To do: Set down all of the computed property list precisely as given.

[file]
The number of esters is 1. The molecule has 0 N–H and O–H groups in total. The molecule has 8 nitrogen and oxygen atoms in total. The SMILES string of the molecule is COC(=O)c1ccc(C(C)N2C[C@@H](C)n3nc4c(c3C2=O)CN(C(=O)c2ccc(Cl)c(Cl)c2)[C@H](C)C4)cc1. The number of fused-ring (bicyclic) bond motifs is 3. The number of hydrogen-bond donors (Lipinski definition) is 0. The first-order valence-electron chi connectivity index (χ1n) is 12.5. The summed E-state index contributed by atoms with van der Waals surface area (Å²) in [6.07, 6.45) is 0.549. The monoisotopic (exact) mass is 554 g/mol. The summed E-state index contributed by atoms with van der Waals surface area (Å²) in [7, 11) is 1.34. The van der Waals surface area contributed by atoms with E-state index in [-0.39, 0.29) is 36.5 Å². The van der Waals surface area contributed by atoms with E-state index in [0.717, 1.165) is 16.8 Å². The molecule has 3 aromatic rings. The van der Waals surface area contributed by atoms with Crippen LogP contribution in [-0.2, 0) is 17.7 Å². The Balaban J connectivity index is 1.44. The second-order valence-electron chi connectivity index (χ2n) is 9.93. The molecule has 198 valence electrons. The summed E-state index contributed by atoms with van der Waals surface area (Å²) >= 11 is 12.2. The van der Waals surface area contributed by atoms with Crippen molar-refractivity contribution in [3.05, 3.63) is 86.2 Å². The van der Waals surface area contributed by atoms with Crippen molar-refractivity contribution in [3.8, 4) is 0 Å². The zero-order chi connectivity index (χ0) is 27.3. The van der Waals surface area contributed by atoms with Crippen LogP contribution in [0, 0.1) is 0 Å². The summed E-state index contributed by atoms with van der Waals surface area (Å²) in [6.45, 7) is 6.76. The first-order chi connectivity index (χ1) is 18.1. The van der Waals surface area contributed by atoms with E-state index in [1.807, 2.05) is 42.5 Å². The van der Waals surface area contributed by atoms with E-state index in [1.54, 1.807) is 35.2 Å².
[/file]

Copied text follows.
The number of esters is 1. The molecule has 0 N–H and O–H groups in total. The molecule has 8 nitrogen and oxygen atoms in total. The SMILES string of the molecule is COC(=O)c1ccc(C(C)N2C[C@@H](C)n3nc4c(c3C2=O)CN(C(=O)c2ccc(Cl)c(Cl)c2)[C@H](C)C4)cc1. The number of fused-ring (bicyclic) bond motifs is 3. The number of hydrogen-bond donors (Lipinski definition) is 0. The first-order valence-electron chi connectivity index (χ1n) is 12.5. The summed E-state index contributed by atoms with van der Waals surface area (Å²) in [6.07, 6.45) is 0.549. The monoisotopic (exact) mass is 554 g/mol. The summed E-state index contributed by atoms with van der Waals surface area (Å²) in [7, 11) is 1.34. The van der Waals surface area contributed by atoms with E-state index in [-0.39, 0.29) is 36.5 Å². The van der Waals surface area contributed by atoms with E-state index in [0.717, 1.165) is 16.8 Å². The molecule has 3 aromatic rings. The van der Waals surface area contributed by atoms with Crippen LogP contribution in [-0.2, 0) is 17.7 Å². The Balaban J connectivity index is 1.44. The second-order valence-electron chi connectivity index (χ2n) is 9.93. The molecule has 198 valence electrons. The summed E-state index contributed by atoms with van der Waals surface area (Å²) >= 11 is 12.2. The van der Waals surface area contributed by atoms with Crippen molar-refractivity contribution in [3.05, 3.63) is 86.2 Å². The van der Waals surface area contributed by atoms with Crippen molar-refractivity contribution in [3.8, 4) is 0 Å². The zero-order chi connectivity index (χ0) is 27.3. The van der Waals surface area contributed by atoms with Crippen LogP contribution in [0, 0.1) is 0 Å². The summed E-state index contributed by atoms with van der Waals surface area (Å²) in [6.45, 7) is 6.76. The first-order chi connectivity index (χ1) is 18.1. The van der Waals surface area contributed by atoms with E-state index in [1.807, 2.05) is 42.5 Å². The van der Waals surface area contributed by atoms with E-state index in [1.54, 1.807) is 35.2 Å².